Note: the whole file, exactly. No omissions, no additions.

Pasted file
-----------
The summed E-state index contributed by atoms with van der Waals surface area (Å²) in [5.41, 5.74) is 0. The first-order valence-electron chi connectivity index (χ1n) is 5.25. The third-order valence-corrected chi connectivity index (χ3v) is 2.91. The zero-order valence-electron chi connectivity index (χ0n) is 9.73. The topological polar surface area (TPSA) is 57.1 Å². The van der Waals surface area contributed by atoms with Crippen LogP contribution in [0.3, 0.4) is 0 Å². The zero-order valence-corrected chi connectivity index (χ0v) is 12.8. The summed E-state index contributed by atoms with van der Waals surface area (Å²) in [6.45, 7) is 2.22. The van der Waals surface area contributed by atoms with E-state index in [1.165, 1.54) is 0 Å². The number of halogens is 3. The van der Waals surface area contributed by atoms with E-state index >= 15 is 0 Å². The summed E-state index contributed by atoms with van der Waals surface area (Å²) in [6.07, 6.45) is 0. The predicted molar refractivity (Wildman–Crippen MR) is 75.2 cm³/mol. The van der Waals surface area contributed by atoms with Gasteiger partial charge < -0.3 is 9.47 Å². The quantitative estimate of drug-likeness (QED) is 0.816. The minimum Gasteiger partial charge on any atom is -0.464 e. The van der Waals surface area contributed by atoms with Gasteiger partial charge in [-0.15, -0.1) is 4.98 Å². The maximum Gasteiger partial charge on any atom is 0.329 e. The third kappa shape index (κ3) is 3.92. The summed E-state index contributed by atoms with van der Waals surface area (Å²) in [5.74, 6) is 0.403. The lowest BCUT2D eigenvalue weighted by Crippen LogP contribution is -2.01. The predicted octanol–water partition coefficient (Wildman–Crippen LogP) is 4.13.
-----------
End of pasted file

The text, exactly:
The summed E-state index contributed by atoms with van der Waals surface area (Å²) in [5.41, 5.74) is 0. The first-order valence-electron chi connectivity index (χ1n) is 5.25. The third-order valence-corrected chi connectivity index (χ3v) is 2.91. The zero-order valence-electron chi connectivity index (χ0n) is 9.73. The topological polar surface area (TPSA) is 57.1 Å². The van der Waals surface area contributed by atoms with Crippen LogP contribution in [0.3, 0.4) is 0 Å². The zero-order valence-corrected chi connectivity index (χ0v) is 12.8. The summed E-state index contributed by atoms with van der Waals surface area (Å²) in [6.45, 7) is 2.22. The van der Waals surface area contributed by atoms with E-state index in [1.165, 1.54) is 0 Å². The number of halogens is 3. The van der Waals surface area contributed by atoms with E-state index >= 15 is 0 Å². The summed E-state index contributed by atoms with van der Waals surface area (Å²) in [6.07, 6.45) is 0. The predicted molar refractivity (Wildman–Crippen MR) is 75.2 cm³/mol. The van der Waals surface area contributed by atoms with Gasteiger partial charge < -0.3 is 9.47 Å². The quantitative estimate of drug-likeness (QED) is 0.816. The minimum Gasteiger partial charge on any atom is -0.464 e. The van der Waals surface area contributed by atoms with Gasteiger partial charge in [-0.15, -0.1) is 4.98 Å². The maximum Gasteiger partial charge on any atom is 0.329 e. The third kappa shape index (κ3) is 3.92. The summed E-state index contributed by atoms with van der Waals surface area (Å²) in [5.74, 6) is 0.403. The lowest BCUT2D eigenvalue weighted by Crippen LogP contribution is -2.01. The predicted octanol–water partition coefficient (Wildman–Crippen LogP) is 4.13.